American Diabetes Association
ds21-0068 Supplementary Materials_Updated.pdf (113.69 kB)

Using an Electronic Health Record and Deficit Accumulation to Pragmatically Identify Candidates for Optimal Prescribing in Patients With Type 2 Diabetes

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posted on 2022-03-21, 19:58 authored by Kathryn E. Callahan, Kristin M. Lenoir, Chinenye O. Usoh, Jeff D. Williamson, LaShanda Y. Brown, Adam W. Moses, Molly Hinely, Zeev Neuwirth, Nicholas M. Pajewski
Objective. Despite guidelines recommending less stringent glycemic goals for older adults with type 2 diabetes, overtreatment is prevalent. Pragmatic approaches for prioritizing patients for optimal prescribing are lacking. We describe glycemic control and medication patterns for older adults with type 2 diabetes in a contemporary cohort, exploring variability by frailty status.

Research Design and Methods. This was a cross-sectional observational study based on electronic health record (EHR) data, within an accountable care organization (ACO) affiliated with an academic medical center/health system. Participants were ACO-enrolled adults with type 2 diabetes who were ≥65 years of age as of 1 November 2020. Frailty status was determined by an automated EHR-based frailty index (eFI). Diabetes management was described by the most recent A1C in the past 2 years and use of higher-risk medications (insulin and/or sulfonylurea).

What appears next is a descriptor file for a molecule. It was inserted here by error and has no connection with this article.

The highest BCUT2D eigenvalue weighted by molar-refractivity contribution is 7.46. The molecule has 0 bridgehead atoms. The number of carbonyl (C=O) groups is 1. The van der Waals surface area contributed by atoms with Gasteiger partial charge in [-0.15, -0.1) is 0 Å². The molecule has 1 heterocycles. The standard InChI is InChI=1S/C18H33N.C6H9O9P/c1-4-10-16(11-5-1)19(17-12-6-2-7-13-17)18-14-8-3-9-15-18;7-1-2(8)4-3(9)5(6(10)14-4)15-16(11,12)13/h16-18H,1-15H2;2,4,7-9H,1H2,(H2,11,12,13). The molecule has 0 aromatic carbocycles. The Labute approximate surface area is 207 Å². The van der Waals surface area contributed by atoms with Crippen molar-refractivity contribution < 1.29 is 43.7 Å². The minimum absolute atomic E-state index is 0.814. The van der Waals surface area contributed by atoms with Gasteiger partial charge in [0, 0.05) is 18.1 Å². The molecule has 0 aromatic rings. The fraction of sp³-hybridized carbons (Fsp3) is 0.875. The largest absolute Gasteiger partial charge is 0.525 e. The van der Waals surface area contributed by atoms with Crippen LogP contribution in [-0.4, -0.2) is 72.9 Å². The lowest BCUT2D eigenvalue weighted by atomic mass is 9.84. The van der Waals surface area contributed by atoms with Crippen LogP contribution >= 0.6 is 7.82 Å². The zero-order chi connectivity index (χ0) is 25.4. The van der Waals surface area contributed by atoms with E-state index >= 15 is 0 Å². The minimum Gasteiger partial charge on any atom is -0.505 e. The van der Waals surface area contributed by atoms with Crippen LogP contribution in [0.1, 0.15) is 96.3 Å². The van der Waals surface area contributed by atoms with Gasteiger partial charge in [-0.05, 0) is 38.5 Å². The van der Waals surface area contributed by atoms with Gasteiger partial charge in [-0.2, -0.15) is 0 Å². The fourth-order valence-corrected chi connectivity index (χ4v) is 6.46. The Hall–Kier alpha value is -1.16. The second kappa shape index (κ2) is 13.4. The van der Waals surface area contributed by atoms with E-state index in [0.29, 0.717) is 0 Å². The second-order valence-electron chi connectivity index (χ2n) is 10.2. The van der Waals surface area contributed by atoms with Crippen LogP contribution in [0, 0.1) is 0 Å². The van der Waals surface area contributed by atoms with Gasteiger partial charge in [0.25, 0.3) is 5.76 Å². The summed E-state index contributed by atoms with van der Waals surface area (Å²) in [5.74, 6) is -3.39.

Results. Among 16,973 older adults with type 2 diabetes (mean age 75.2 years, 9,154 women [53.9%], 77.8% White), 9,134 (53.8%) and 6,218 (36.6%) were classified as pre-frail (0.10 < eFI ≤ 0.21) or frail (eFI >0.21), respectively. The median A1C level was 6.7% (50 mmol/mol) with an interquartile range of 6.2–7.5%, and 74.1 and 38.3% of patients had an A1C <7.5% (58mmol/mol) and <6.5% (48mmol/mol), respectively. Frailty status was not associated with level of glycemic control (P = 0.08). A majority of frail patients had an A1C <7.5% (58mmol/mol) (n = 4,544, 73.1%), and among these patients, 1,755 (38.6%) were taking insulin and/or a sulfonylurea.

Conclusion. Treatment with insulin and/or a sulfonylurea to an A1C levels <7.5% is common in frail older adults. Tools such as the eFI may offer a scalable approach to targeting optimal prescribing interventions.


National Center for Advancing Translational Sciences (NCATS) x UL1TR001420

U.S. Department of Health and Human Services > National Institutes of Health > National Institute on Aging K76-AG059986 P30AG021332

U.S. Department of Health and Human Services > National Institutes of Health


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